Taylor said there is no denying that there is a lack of uptake across STEM subjects as well as a huge gender imbalance within industries requiring these skills.

“For many years now, only a small percentage of females have been attracted to working in the technology industry, and as leader of IBM’s graduate, student and apprenticeship programmes, I am passionate about addressing the situation. The business case for diversity in the workplace is very clear and at IBM we focus particularly on engaging and inspiring younger girls through our Girls’ Schools’ Outreach programme,” she said.

Taylor explained that one of IBM’s current employees – Sadie Hawkins – was inspired to join the IBM apprenticeship programme after attending one of the company’s school outreach events: “She then went on to achieve the National Apprentice of the Year Award 2013, which we are extremely proud of. Sadie is now an integral member of the team within our Global Business Services Division.

“Apprenticeships are a great way to encourage uptake in STEM disciplines and it is clear there needs to be more championing of alternative routes into successful roles with a clear career progression.”

Elaine Rowlands, Head of HR at PCMS, a retail technology developer, is just as passionate about apprenticeship programmes.

She said: “I am passionate about apprenticeships being a credible alternative to university for women looking to break into the tech world – particularly in a fast-paced industry like retail technology, where new products are shaping the consumer experience every day.

“Apprentices have an immediate edge by going straight into on-the-job training, gaining the real-life work experience essential to thrive in a competitive sector.”

Bradbury Group Ltd a UK manufacturer of steel doors, security grilles and cages and currently employees three female apprentices; two work in its technical department and another is a member of its marketing team.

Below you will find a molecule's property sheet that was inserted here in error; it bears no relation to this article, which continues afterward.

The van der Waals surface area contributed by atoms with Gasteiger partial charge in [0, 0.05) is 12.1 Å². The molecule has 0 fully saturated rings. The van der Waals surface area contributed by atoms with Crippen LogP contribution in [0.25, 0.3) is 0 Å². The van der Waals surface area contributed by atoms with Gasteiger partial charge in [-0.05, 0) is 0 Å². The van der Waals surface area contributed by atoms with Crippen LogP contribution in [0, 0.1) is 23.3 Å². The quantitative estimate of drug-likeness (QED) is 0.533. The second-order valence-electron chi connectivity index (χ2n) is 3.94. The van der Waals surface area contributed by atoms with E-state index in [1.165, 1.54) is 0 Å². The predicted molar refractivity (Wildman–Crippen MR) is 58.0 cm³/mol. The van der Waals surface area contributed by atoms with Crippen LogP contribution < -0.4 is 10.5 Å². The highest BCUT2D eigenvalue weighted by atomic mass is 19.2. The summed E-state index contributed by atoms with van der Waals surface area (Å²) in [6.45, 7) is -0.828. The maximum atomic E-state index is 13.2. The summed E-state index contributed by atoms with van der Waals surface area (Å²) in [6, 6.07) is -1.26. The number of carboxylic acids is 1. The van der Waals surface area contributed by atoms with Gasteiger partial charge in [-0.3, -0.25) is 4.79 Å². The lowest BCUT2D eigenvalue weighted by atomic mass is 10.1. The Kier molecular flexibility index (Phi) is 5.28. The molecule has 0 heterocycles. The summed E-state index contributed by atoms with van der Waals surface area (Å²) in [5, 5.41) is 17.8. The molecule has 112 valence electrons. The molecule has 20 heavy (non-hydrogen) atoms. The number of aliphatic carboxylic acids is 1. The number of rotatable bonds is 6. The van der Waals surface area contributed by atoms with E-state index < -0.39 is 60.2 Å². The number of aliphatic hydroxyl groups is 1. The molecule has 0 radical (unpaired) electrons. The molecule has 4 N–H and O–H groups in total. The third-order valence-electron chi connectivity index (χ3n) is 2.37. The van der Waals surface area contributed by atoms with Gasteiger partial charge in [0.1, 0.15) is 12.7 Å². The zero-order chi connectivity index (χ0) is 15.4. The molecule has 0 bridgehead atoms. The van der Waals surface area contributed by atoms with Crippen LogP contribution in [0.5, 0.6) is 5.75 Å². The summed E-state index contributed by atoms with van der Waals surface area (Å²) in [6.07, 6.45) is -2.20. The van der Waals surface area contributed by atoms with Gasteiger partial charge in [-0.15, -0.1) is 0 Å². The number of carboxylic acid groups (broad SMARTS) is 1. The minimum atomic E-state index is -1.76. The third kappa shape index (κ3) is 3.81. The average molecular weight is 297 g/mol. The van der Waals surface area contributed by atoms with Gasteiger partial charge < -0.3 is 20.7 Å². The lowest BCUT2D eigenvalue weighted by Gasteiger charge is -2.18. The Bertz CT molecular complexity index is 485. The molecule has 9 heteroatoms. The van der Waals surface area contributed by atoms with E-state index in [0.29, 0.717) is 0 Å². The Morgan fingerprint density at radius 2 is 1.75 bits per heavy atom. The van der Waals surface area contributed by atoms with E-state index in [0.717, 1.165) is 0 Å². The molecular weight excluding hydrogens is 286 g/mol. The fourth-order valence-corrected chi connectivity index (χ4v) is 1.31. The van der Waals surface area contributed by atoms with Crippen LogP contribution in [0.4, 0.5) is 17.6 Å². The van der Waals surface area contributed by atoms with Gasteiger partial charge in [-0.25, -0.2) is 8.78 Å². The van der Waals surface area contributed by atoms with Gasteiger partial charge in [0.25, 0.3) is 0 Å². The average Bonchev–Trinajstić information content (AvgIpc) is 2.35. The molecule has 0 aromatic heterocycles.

Paul Sweeting, Technical Director at Bradbury Group Ltd, said: “Recruiting technical staff can be a struggle, so we want anyone — male or female — to feel that they’re welcome to join our team if they have the necessary skills or drive to learn.”

Sweeting said it can be difficult to find women for its technical roles, due to the lack of women coming through the pipeline: “It’s more difficult to find female candidates for our technical department, likely due to the fact that engineering has long been considered a male-oriented field.

“Therefore, we make an effort to encourage more women to consider a career in engineering. For example, we supported National Women in Engineering Day 2016 through our social media channels and website. Plus, we published two blog posts written by our female technical apprentices about their experiences with our company.”

Bradbury Group Ltd has been working on its strategy to recruit and retain young talent in general: “When we began recruiting apprentices, North Lindsey College helped us access and review potential students. We ran an open day and 20 students applied for positions. Six were successful and joined the Bradbury Engineering Academy, which our female apprentices are a part of.

“We recognise that these young people have become valuable assets to the company and we want to give them a career. Therefore, they’ll all be offered full-time jobs with us after completing their training.”

A new centre has opened in Oxfordshire aimed at tackling the skills shortages faced by technology and engineering companies in the area.

The centre will train 125 young people annually and is a joint venture between the UK Atomic Energy Authority (UKAEA) and the Science and Technology Facilities Council (STFC). Training provider JTL has been appointed to manage the centre.

The training aims to create ‘work ready’ trainees, apprentice engineers and lab technicians through training in the workplace. As a not-for-profit, all funds are set to be invested back into delivering training.